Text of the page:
select '2.0-2.9', 'C', count(*) from "Students" where "GPA"::float between 2.0 and 2.9
select '1.0-1.9', 'D', count(*) from "Students" where "GPA"::float between 1.0 and 1.9
select '0-0.9', 'E', count(*) from "Students" where "GPA"::float between 0 and 0.9
order by grade

This snippet of SQL is arguably both more readable and more maintainable than a collection of formulas scattered across multiple cells in a spreadsheet.

Pivot the Postgres way

To see the average GPA for students by home state and major, you'd ordinarily use a pivot table. With Steampipe and the googlesheets plugin you can do the same thing in SQL with the help of the built-in Postgres tablefunc extension.

First, some context for Postgres extensions. Steampipe is an app that launches Postgres and activates a type of extension, called a foreign data wrapper, that converts plugin-sourced API data into database tables. But steamipe-postgres-fdw isn't the only extension you can activate in the Steampipe instance of Postgres. There's a long list of contributed extensions that users of Postgres, and thus also of Steampipe, can use. One of these, tablefunc, provides functions that you can use to create the same pivot table directly in SQL.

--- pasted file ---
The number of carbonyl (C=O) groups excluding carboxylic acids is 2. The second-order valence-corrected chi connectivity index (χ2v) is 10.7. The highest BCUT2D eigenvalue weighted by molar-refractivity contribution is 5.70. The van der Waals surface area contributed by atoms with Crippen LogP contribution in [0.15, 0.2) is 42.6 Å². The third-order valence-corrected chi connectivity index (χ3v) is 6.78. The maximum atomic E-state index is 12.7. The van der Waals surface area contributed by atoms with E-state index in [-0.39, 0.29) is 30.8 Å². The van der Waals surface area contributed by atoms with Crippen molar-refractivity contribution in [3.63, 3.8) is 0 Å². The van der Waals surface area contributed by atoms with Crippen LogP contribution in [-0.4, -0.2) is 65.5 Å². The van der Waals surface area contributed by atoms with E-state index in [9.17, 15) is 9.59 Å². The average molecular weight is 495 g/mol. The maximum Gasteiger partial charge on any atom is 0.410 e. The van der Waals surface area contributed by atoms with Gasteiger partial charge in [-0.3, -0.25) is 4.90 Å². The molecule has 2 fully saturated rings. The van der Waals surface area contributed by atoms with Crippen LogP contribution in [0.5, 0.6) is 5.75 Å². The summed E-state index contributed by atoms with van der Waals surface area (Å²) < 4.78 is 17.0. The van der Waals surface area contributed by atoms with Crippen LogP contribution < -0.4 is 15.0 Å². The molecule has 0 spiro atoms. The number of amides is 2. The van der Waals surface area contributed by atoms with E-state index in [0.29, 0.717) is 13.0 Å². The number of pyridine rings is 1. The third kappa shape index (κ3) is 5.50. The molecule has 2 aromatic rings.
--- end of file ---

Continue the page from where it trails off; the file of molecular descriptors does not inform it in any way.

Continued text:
Here's the definition of the function we'll use.

crosstab ( *source_sql* text, *category_sql* text ) -> setof record
Produces a "pivot table" with the value columns specified by a second query.

Postgres functions, including those built in to the database and those you write yourself, can return primitive types such as integers, strings, dates, and arrays. But they can also return sets of records that behave, in SELECT contexts, just like tables, and crosstab is that kind of function.

Postgres functions can share a name but differ with respect to their signatures, and that's also true for crosstab. The variant we'll use here takes two parameters. Both are SQL snippets of type text. source_sql selects the raw data for the pivot; category_sql selects the columns (Art, English, etc.).